Now beyond living memory and with little written about it at the time, the Spanish Flu pandemic of 1918-19 remains little known.

But it has parallels to today and Warrington historian Ron Phillips has been taking a look at what happened. 

It was overshadowed by the horrors of the First World War, to a great extent ignored by officialdom and not fully understood by the medical authorities.

An illness with flu like symptoms to begin with, it could kill a patient within a very short time of its onset. The cause was a virus, an organism so small that it was not until 1934 that the invention of the electronic microscope allowed it to be seen.

The pandemic of 1918-19 is said to have started in the US, when a farm worker in a poultry farm picked up a virus from ducks. Shortly after this happened, the man was drafted in the Army, as the US entered the First World War. He was sent to a large and crowded training camp where his symptoms emerged.

He recovered but other men at the camp caught the illness and some died, but many recovered.

The soldiers were then packed into crowded trains to take them to a port, from which they embarked for Brest in France.

The troop ships, ill-ventilated and with thousands of men on board, acted as incubators and hundred died on the nine day crossing of the Atlantic. Those who survived disembarked to infect the inhabitants of Brest before moving on to transit camps elsewhere in France, where they would mingle with soldiers, many wounded or ill, who were remaining home to convalesce.

It is easy to see how this disease spread in an era when the world was less inter connected than it is today.

The reaction of the military authorities, already coping with the bad news of the human slaughter and misery caused by the war was to suppress news of the illness that was suddenly breaking out everywhere.

In Britain the chief medical officer was in fact a military man and he put no measures put in place to protect the civilian population.

Soldiers were coming back from France and elsewhere in increasing numbers as the first world war ended in November 1918.

They travelled by troop ships across the Channel and thence by railway trains to their home towns, mingling with the population.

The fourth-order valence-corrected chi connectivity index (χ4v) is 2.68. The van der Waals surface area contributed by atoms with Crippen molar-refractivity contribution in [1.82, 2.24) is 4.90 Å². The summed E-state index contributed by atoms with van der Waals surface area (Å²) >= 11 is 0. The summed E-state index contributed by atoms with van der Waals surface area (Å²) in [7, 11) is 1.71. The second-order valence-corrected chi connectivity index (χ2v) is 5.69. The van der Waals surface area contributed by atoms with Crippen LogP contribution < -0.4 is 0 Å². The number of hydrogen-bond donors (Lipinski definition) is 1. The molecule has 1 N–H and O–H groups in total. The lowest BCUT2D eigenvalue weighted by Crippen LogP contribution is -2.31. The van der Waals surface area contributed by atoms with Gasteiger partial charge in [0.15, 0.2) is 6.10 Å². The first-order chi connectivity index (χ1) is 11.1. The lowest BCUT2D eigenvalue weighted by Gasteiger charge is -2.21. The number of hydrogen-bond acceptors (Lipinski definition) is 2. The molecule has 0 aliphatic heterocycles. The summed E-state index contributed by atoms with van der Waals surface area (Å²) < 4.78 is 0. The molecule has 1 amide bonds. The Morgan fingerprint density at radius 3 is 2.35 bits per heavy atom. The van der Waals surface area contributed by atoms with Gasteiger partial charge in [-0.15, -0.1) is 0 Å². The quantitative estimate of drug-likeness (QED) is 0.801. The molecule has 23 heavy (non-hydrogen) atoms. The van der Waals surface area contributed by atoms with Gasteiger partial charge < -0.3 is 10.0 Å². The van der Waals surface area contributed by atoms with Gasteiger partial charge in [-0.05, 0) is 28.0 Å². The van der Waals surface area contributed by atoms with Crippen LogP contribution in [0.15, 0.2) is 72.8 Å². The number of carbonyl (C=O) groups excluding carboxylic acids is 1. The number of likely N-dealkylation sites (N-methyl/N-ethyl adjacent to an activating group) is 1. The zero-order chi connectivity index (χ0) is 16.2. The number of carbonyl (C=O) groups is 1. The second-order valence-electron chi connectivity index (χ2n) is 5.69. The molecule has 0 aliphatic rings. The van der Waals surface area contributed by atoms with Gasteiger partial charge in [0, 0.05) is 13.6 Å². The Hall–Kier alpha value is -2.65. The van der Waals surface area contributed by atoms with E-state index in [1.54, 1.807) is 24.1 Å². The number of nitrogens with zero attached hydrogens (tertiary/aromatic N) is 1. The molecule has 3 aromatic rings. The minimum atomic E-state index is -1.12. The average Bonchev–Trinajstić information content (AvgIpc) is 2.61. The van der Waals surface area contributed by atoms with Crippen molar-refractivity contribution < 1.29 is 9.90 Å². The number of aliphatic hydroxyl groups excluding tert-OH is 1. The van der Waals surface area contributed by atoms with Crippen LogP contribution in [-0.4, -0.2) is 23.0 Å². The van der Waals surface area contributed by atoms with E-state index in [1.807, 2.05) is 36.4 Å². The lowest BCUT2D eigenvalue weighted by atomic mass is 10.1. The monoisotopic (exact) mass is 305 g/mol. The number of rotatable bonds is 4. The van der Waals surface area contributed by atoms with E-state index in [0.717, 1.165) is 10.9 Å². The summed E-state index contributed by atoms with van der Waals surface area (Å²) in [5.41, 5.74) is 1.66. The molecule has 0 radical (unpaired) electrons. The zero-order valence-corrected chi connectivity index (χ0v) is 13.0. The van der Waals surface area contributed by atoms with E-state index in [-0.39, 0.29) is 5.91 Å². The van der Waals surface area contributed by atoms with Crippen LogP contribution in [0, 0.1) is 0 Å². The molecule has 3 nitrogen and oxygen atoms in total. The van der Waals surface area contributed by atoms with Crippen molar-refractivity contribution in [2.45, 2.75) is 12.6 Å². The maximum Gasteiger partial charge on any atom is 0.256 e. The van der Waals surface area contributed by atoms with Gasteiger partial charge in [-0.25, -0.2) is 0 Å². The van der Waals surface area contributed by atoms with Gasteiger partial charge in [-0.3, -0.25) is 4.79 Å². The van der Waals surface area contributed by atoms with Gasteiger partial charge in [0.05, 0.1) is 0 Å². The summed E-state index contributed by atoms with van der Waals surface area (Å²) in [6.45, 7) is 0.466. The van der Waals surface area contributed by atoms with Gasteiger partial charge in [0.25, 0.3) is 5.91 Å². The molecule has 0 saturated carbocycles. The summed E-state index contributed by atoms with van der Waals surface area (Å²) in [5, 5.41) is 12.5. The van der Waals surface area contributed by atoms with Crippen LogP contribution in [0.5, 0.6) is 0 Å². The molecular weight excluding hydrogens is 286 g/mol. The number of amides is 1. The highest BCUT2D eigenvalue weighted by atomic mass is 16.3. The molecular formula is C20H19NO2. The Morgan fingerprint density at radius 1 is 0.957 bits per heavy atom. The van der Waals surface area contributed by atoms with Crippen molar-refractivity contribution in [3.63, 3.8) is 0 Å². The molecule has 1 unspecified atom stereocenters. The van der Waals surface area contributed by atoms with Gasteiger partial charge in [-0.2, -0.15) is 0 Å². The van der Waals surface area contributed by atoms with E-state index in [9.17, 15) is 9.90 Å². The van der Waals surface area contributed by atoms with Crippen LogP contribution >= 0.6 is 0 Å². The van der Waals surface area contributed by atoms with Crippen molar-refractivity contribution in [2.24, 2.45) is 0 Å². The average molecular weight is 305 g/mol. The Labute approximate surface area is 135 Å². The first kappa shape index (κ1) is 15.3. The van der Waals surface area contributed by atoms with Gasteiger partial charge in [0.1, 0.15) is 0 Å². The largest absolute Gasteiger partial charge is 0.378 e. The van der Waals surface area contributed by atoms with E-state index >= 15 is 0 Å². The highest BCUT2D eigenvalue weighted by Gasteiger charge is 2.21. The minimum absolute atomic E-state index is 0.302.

Warrington Guardian: Customers social distancing in a queue outside a Morrisons supermarket

The idea of social distancing was not even thought of with regard to this new disease, although the British population of the time were used to the idea of isolation for infectious diseases such as diphtheria.

Why was it called Spanish flu. The Spanish nation was not involved in the First World War and therefore applied no censorship of the press. When the Spanish King Alfonso caught the condition, it was national news.

It then became international news, passed on by papers in many countries, and hence the un-named flu like disease now had a name, although an inaccurate one.

Several decades later medical scientists gave it a code name. and tried to study how it was spread and how the spread could be mitigated.

What do we now know that was unknown in 1918-19? We know that a virus invades a cell of its host, reproduces itself many times and is then expelled into the air when the host coughs or sneezes.

The virus travels in minute droplets of water which are breathed in by other people and the process starts again.

A second method of transmission is via the droplets of water which fall on frequently touched surfaces.

The virus is thence transferred by the hands of the new host when the hands touch the mouth, nose and eyes.

Hence people in 2020 are told to keep their distance, perhaps wear a mask and wash the hands regularly.

Warrington Guardian: A couple wear masks as they go for a stroll at the time of the 1918 Spanish Flu epidemic

Back in 1919, in Britain no such advice was given. The disease presented in three waves, autumn 1918, spring 1919 and finally in summer 1919.

The middle wave was the worst for fatal outcomes. There was no health service, people had to pay to see a doctor or to stay in hospital.

Doctors were in a short supply as many had been drafted into the armed services.

The general population was debilitated by wartime conditions and poor food supply as well as by diseases such as tuberculosis.

Many lived in overcrowded conditions with poor sanitation. It was quite a different picture lived in overcrowded conditions with poor sanitation.

It was quite a difficulty picture from that of today, No restrictions were put on everyday life, hence the economy already weakened by the war was not greatly worsened, but the death toll was high.

Warrington did not escape the disease which killed more than 30,000,000 people worldwide.

The outbreaks were worst in the most densely populated parts of the town where people lived in crowded conditions.

Because of the true cause of the Spanish flu was unknown, and the fatal form took only a few days to kill its victim, hospitals could only offer palliative care, although most of the poorer citizens could not afford even this.

The death toll in the worst month for Warrington was 70 in one week.

The most vulnerable age group to die was people in the 20 to 40 band whose strong immune systems over reacted or went into overdrive and attacked their own bodies.

Undertakers and cemeteries were overwhelmed and some poor families buried their dead children in secret not having any money for the usual formalities. It was not a time to remember but to forget.